Now I’ve got to clear up one the stupidest things I hear every time someone starts running for president: We need someone with business experience.
What a load of crap that is.
I’ll set aside the fact that Romney’s “business” experience was in the line of manipulating massive sums of cash as well as massaging paper to open, close and remodel real businesses, resulting in the loss of a lot of jobs. In case you’ve forgotten, that’s the kind of “business” that caused the financial quagmire we can’t drag ourselves out of.
Most importantly, government is NOT a business, and it cannot be run like a business. The government is essentially a giant co-op whose sole purpose is to serve and benefit co-op members, and they would be us. A business is an entity whose sole purpose is to make more money than it spends, and turn that money over to one or more owners. Big, big difference.
Big businesses are like big governments in that they spend a lot of money, involve a lot of people, and benefit greatly when they are most efficient. That’s it.
So when candidates for president, or any other office for that matter, start touting their business credentials and how that makes them a good or better candidate, tell them to shut the hell up.
Don’t agree? Well then, if “real” business background is so all-fire important, wouldn’t you say that the best presidents of the United States would have had some of that critical experience? Hmmm?
So here’s a list of the top-10 best presidents. Sure, there are lots of these lists, which, remarkably, are pretty similar, They even look a lot alike based on whether the recommendations come from liberals, conservatives, scholars or historians. So you want to know how many of those top presidents had cut their business chops?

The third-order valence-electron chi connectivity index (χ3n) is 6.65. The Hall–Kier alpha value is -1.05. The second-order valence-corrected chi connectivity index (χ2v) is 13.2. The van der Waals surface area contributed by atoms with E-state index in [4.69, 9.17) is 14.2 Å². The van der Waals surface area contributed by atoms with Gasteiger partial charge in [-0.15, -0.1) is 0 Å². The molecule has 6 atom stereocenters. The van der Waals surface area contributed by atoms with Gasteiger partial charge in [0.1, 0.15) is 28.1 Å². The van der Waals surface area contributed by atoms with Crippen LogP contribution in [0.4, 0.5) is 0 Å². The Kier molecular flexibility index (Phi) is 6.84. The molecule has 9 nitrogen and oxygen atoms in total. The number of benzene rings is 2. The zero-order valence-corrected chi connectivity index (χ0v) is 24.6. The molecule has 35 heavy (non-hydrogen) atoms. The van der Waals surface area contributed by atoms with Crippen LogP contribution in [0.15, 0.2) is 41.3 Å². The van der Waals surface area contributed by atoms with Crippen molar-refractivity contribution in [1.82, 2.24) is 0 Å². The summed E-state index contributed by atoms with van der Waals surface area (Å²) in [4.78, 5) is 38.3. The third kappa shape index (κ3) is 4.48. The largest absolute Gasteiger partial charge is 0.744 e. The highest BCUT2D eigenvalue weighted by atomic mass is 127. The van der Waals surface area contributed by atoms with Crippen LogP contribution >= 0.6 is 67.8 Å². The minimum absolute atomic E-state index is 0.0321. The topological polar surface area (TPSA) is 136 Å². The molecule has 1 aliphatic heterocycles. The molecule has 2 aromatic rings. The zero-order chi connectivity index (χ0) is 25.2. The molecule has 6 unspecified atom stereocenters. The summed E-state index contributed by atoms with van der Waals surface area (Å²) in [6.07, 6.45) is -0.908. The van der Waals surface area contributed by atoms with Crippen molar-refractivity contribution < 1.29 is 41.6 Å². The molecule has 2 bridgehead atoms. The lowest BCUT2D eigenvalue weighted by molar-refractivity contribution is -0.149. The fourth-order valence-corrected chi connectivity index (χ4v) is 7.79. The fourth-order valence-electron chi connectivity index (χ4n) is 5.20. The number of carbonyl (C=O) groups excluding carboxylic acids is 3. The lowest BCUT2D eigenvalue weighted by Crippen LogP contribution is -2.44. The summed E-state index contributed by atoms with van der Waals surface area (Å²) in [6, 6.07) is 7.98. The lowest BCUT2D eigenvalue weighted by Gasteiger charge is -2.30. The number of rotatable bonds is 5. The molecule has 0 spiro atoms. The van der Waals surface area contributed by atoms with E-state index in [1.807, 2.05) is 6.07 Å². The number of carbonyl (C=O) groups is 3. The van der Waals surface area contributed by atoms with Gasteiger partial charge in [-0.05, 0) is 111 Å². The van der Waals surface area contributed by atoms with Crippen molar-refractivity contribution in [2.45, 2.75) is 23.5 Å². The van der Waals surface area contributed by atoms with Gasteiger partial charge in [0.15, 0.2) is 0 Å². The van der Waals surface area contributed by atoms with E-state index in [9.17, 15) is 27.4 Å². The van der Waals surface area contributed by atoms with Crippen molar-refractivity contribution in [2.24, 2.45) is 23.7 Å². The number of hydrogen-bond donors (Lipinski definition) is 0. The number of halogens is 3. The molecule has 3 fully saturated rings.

Take a peek for yourself:
Abraham Lincoln — No business experience. At the top of everyone’s list, Mr. Lincoln was an Illinois lawyer who grew up pretty poor and had a thing for flowery talk, big ideas and forcing everyone to play nice. Now where have I heard that biography before?
Franklin D. Roosevelt — No business experience. A guy who got things done against all odds, FDR, who was saddled with the Great Depression fallout, was a rich lawyer.
George Washington — No business experience. The father of our country was a military and policy wonk. He believed in a strong federal government that could work to solve the problems of individuals through taxation and legislation. Hmmm.
Theodore Roosevelt — No business experience. Teddy was a rich kid and naturalist-turned-lawyer who liked playing with animals. A bright guy with big ideas and a lot of political enemies.
Harry S. Truman — A little business experience. Truman was a mama’s boy who didn’t know what he wanted. He went to a private business school for a few months and opened a hat store for a brief time. But most of his life was spent holding a host of elected government jobs. He was no Bill Gates.
Woodrow Wilson — No business experience. Wilson was, yup, another lawyer. He was mostly a hypochondriac and an intellectual policy wonk. When he felt good, he got plenty done.
Thomas Jefferson — No business experience. Jefferson was a spoiled intellectual who liked to dabble in everything, including running the country.
John F. Kennedy — No business experience. Another of the privileged class who went to law school at Harvard, yawn, did time in the military and went on to become a hugely popular president.
Dwight D. Eisenhower — No business experience. Eisenhower was Mr. Military, very much like George Washington. Eisenhower understood how big government units worked and how to get the most out of them. He won wars and hearts, not MBAs.
Ronald Reagan — No business experience. OK, the Gipper doesn’t make any serious lists of top presidents, but I couldn’t resist. The father of Reaganomics was an actor-turned politician.
So if you’re looking for whether Romney or President Barack Obama might make the above list some day by saving our sorry butts from the disaster wrought by the Bush Era — who, by the way makes nobody’s top list — don’t look to business savvy as being any more important than shoe size.
Reach editor Dave Perry at 303-750-7555 or [email protected]